The doctrines of the Brethren Church, may be summed up in the following items :
1st. They believe in the only true God, the Father, Son and Holy Ghost; that these three are one, the Father in the Son, the Son in the Father, and the Holy Ghost equal in essence or being with both. That this triune God created the heavens and the earth, and all that in them is, visible as well as invisible, and sustains, governs and supports the same.
2d. They believe in Jesus Christ, that he is very God and man; that he became incarnate by the Holy Ghost in the Virgin Mary, and was born of her; that he is the Saviour and Mediator of the whole human race, if they with full faith accept the grace proffered in Jesus. That this Jesus suffered and died on the cross for us; was buried and rose again on the third day, ascended into heaven, and sitteth on the right hand of God to intercede for us, and that he shall come again at the last day to judge the quick and dead.
3d. They believe in the Holy Ghost; that he is equal in being with the Father and Son; and that he comforts the faithful, and guides them into all truth.
4th. They believe in a Holy Christian Church, the communion of saints, the resurrection of the body, and life everlasting.
5th. They believe that the Holy Bible, Old and New Testaments,
is the word of God; that it contains the only true way to our salvation; that every true Christian is bound to receive it with the influence of the Spirit of God, as the only rule and guide ; that without faith in Jesus Christ, true repentance, forgiveness of sins, and following after Christ, no one can be a true Christian.
6th. They believe that the fall in Adam and redemption through Jesus Christ, shall be preached throughout the world.
7th. They believe also, that the ordinances, namely: baptism and the remembrance of the sufferings and death of Christ, are to be in use, and practised by all Christian societies, but the manner of which ought always to be left to the judgment of every individual. The example of washing the saints' feet is left to the judgment of all to practise or not.
As brevity is desired, a few extracts, in substance, from the Constitution and General Rules of the Church, will be sufficient for present purposes.
1st. All ecclesiastical power, to make or repeal any rule of discipline, is vested in a General Conference, which shall consist of elders elected by the lay members of the whole church.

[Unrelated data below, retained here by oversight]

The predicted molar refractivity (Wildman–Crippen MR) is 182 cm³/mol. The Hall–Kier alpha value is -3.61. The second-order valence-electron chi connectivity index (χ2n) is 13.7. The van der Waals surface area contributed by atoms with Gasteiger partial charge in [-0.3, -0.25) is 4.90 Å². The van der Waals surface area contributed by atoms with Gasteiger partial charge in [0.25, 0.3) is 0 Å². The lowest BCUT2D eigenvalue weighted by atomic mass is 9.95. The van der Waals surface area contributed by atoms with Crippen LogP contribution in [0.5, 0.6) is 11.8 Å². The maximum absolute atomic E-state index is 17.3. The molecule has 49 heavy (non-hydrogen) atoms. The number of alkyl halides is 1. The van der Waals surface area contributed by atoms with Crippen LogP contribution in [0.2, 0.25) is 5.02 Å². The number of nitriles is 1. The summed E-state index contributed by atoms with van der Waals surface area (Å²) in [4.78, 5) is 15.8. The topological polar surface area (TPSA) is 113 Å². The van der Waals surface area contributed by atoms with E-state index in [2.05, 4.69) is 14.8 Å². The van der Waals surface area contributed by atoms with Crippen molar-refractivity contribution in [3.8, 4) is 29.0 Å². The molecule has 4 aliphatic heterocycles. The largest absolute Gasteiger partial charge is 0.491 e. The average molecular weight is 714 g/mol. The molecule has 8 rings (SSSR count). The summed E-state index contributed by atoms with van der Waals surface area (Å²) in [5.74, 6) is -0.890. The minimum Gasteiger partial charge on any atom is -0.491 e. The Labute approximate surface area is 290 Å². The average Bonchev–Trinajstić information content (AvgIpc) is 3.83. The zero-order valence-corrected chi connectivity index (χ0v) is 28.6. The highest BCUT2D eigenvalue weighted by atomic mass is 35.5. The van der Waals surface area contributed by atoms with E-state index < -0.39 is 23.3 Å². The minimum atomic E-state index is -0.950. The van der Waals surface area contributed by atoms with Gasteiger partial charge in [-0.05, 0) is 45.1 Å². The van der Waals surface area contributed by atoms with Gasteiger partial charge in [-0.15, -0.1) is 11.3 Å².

2d. General Conferences shall be held every four years, the bishops to be considered members and presiding officers.
3d. The General Conference shall at every session elect one or more bishops, who shall serve as such for four years only, unless reelected.
4th. No rule shall be passed at any time, to change the Confession of Faith as it now stands, or do away the itinerant plan.
5th. No rule shall be adopted that will deprive local preachers of membership in annual conferences.
6th. Free-Masonry, in every sense of the word, is totally prohibited and in no way tolerated in the Brethren Church.
7th. All slavery, in every sense of the word, is prohibited. Should any be found in our church, who hold slaves, they cannot continue as members, unless they do personally manumit or set free such slaves.
8th. The vending or distillation of ardent spirits is prohibited in our church, for medical and mechanical purposes excepted; should any members be found dealing in the unholy traffic, they must desist or cease to be members.
The Brethren Church have three orders of Conferences, to wit: quarterly, annual, and general. A quarterly conference meets every three months; and is composed of all the class-leaders, stewards, exhorters, local and travelling preachers within the bounds of a circuit or station, with the presiding elder at the head, as president.
Annual conferences meet annually, and are composed of all the preachers within the specified bounds thereof, with the bishops as presiding officers. At annual conferences, the labours and moral de. portment of all the preachers are examined, the boundaries of circuits and stations defined, applications to the ministry received or rejected, presiding elders elected, preachers stationed, and elders ordained..
General Conference is the highest tribunal in the church, is the law. making department for the whole body, and is composed of elders elected by the laity of the church. Each annual conference district is allowed to send three delegates to General Conference.
The Brethren Church recognises but one order in the ministry, only that of ordained elders, who, by virtue of their ordination, administer the ordinances of God's house, and solemnize the rites of matrimony.
Numerous offices are recognised in the church, such as class-leaders, stewards, preachers-in-charge, presiding elders, and bishops.
It is the duty of leaders to attend strictly to the classes assigned them, and meet them once a week for prayer or class meeting, and to admonish their members to lead a holy life.
The duty of stewards is to attend to the pecuniary wants of the ministers.
A preacher-in-charge, supposes two preachers to be on one circuit, and that he has the oversight, and it is his duty to attend to the general regulations of his circuit.
A presiding elder is an officer elected by the annual conference from among the ordained elders, and it is his duty to travel over a specified number of circuits, and hold, as president, quarterly con
All candidates for the ministry, after having received license to preach, must stand a probation of three years, before they can be ordained as elders.